What we're reading this week | The #FridayFive

Encore Boston Harbor’s living shoreline

Encore Boston Harbor’s living shoreline

Lots of Lush
InspireDesign, August 19
Lifescapes International has completed its landscape design around the Encore Boston Harbor—a $2.6-billion development that opened its doors to the general public on June 23…To achieve a distinct contrast with the resort’s perfectly manicured resort gardens, native plant species offer a “natural” look at the river’s shore, stabilize the bank, create habitat and provide seasonal variety and interest on the shoreline. [READ MORE]

Boston’s Eastie Farm Builds Community and Resilience on the Front Lines of Climate Change
Civil Eats, August 21, by Meg Wilcox
On a hot afternoon, Kannan Thiruvengadam is checking the water level in rain barrels at the small community farm he helped create. He stops to chat with a visitor, Jessica Ventura, who grew up in the house next door, but has since moved away. As they reminisce, Thiruvengadam points to a hand-painted wooden sign (pictured above) that Ventura’s grandfather, a Salvadoran immigrant, had given him. It reads, in English and Spanish, “The only thing we all have in common is the earth.” [READ MORE]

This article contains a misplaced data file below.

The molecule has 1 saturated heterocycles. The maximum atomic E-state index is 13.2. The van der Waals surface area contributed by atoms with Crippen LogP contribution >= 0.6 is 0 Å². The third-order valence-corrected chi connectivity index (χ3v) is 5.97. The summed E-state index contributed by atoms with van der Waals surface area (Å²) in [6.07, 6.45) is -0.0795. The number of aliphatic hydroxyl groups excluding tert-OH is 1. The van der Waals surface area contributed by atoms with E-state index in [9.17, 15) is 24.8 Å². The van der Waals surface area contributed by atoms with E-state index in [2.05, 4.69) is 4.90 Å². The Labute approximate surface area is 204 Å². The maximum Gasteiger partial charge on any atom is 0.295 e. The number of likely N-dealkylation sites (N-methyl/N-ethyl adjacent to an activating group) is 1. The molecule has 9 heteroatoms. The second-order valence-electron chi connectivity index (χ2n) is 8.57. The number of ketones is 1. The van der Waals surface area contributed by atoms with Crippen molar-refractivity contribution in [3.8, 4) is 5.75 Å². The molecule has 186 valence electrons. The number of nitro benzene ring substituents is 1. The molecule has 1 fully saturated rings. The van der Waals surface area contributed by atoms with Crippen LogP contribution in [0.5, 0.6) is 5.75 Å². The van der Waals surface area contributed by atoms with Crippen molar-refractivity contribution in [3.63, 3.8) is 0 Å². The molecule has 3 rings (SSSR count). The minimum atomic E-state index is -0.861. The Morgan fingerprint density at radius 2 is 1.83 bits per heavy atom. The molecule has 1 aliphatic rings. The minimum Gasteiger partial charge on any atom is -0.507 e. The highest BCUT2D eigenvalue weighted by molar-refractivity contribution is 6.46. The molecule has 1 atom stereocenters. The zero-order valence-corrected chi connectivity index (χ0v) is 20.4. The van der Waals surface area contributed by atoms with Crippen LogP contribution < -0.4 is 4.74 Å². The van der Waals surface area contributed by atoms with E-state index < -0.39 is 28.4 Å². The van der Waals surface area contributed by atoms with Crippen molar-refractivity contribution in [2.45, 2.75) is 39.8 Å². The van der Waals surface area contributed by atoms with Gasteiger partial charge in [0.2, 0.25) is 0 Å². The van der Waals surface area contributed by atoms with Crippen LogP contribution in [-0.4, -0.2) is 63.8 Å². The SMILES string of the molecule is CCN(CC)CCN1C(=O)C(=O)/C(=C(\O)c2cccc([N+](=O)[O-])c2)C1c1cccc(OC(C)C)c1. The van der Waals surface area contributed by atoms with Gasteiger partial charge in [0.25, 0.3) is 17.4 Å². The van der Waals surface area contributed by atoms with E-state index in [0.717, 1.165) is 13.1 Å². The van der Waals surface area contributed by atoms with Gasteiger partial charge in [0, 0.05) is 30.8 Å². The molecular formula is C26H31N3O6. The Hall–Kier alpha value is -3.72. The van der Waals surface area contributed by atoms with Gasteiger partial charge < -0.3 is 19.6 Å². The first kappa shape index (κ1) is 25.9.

What the Seas Will Swallow
PulitzerCenter.org, August 16, by Daniel Grossman
When Alex MacLean wants to see how buildings and open spaces in a city relate to each other, he rents a small plane, taxis down a local airport’s runway, and cruises low—at somewhere between 150 and several thousand meters. As the elements line up the way he wants, MacLean swings open the hinged window in his door and trains his camera on the ground. For several seconds, the plane—sometimes while spiraling downward—flies itself, as MacLean methodically frames his shots. [READ MORE]

Development Trends in U.S. Coastal Cities
Urbanland, August 19, by Mike Sheridan
In some coastal areas, developers, designers, and architects are taking the risk of severe weather events into account during planning. “Climate change continues to be a significant concern,” says Lou Vasquez, cofounder of BUILD, a real estate development company in San Francisco specializing in mixed-use residential development. “Nongovernmental organizations [NGOs] and governments are working closely together to prepare our region for climate change and to ensure we are planning future communities and developments with climate change in mind. [READ MORE]

Why Can’t I Take Public Transit to the Beach?
CityLab, August 16, by Linda Poon
New Yorkers still enjoy an abundance of beach access from their extensive subway system…In the Greater Boston region, the Massachusetts Bay Transportation Authority bought and repurposed the right of ways from the old Boston, Revere Beach and Lynn Railroad, which operated between the 1857 to 1940, to bring passengers to hotspots like Carson and Revere Beaches. But in smaller cities—even those close to the water, as the seagull flies—transit options can be scandalously limited. [READ MORE]

The One Waterfront Team